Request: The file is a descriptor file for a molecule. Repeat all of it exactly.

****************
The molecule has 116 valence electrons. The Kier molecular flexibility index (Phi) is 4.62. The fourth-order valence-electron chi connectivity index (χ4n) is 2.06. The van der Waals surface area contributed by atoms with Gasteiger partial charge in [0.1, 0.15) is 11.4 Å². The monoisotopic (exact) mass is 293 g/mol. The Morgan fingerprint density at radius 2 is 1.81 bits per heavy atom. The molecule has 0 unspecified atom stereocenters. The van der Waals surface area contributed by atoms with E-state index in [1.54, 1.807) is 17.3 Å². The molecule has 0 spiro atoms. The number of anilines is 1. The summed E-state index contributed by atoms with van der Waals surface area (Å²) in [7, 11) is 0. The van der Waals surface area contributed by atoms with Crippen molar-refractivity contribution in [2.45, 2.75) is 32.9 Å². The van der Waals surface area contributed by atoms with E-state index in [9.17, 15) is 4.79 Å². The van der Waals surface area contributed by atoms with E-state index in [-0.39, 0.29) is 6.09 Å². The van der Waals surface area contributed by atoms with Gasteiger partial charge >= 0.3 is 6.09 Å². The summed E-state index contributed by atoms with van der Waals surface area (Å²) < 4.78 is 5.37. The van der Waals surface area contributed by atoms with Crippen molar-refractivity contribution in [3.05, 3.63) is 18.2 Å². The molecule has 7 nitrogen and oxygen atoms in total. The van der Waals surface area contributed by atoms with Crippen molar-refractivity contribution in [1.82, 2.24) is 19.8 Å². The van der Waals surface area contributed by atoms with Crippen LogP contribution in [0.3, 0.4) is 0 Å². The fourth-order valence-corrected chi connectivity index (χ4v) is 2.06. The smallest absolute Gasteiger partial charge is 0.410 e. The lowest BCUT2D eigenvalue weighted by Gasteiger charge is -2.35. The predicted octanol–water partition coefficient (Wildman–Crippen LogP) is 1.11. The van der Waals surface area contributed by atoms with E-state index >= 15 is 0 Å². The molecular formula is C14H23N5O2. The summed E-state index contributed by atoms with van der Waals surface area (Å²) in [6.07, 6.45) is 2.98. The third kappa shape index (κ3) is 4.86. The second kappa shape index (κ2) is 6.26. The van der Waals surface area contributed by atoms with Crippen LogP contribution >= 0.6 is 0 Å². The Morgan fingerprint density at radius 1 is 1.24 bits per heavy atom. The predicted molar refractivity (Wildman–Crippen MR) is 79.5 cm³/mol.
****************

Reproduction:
The molecule has 116 valence electrons. The Kier molecular flexibility index (Phi) is 4.62. The fourth-order valence-electron chi connectivity index (χ4n) is 2.06. The van der Waals surface area contributed by atoms with Gasteiger partial charge in [0.1, 0.15) is 11.4 Å². The monoisotopic (exact) mass is 293 g/mol. The Morgan fingerprint density at radius 2 is 1.81 bits per heavy atom. The molecule has 0 unspecified atom stereocenters. The van der Waals surface area contributed by atoms with E-state index in [1.54, 1.807) is 17.3 Å². The molecule has 0 spiro atoms. The number of anilines is 1. The summed E-state index contributed by atoms with van der Waals surface area (Å²) in [7, 11) is 0. The van der Waals surface area contributed by atoms with Crippen molar-refractivity contribution in [2.45, 2.75) is 32.9 Å². The van der Waals surface area contributed by atoms with E-state index in [9.17, 15) is 4.79 Å². The van der Waals surface area contributed by atoms with E-state index in [-0.39, 0.29) is 6.09 Å². The van der Waals surface area contributed by atoms with Gasteiger partial charge >= 0.3 is 6.09 Å². The summed E-state index contributed by atoms with van der Waals surface area (Å²) < 4.78 is 5.37. The van der Waals surface area contributed by atoms with Crippen molar-refractivity contribution in [3.05, 3.63) is 18.2 Å². The molecule has 7 nitrogen and oxygen atoms in total. The van der Waals surface area contributed by atoms with Crippen molar-refractivity contribution in [1.82, 2.24) is 19.8 Å². The van der Waals surface area contributed by atoms with Crippen LogP contribution in [0.3, 0.4) is 0 Å². The fourth-order valence-corrected chi connectivity index (χ4v) is 2.06. The smallest absolute Gasteiger partial charge is 0.410 e. The lowest BCUT2D eigenvalue weighted by Gasteiger charge is -2.35. The predicted octanol–water partition coefficient (Wildman–Crippen LogP) is 1.11. The van der Waals surface area contributed by atoms with E-state index >= 15 is 0 Å². The molecular formula is C14H23N5O2. The summed E-state index contributed by atoms with van der Waals surface area (Å²) in [6.07, 6.45) is 2.98. The third kappa shape index (κ3) is 4.86. The second kappa shape index (κ2) is 6.26. The van der Waals surface area contributed by atoms with Crippen LogP contribution >= 0.6 is 0 Å². The Morgan fingerprint density at radius 1 is 1.24 bits per heavy atom. The predicted molar refractivity (Wildman–Crippen MR) is 79.5 cm³/mol.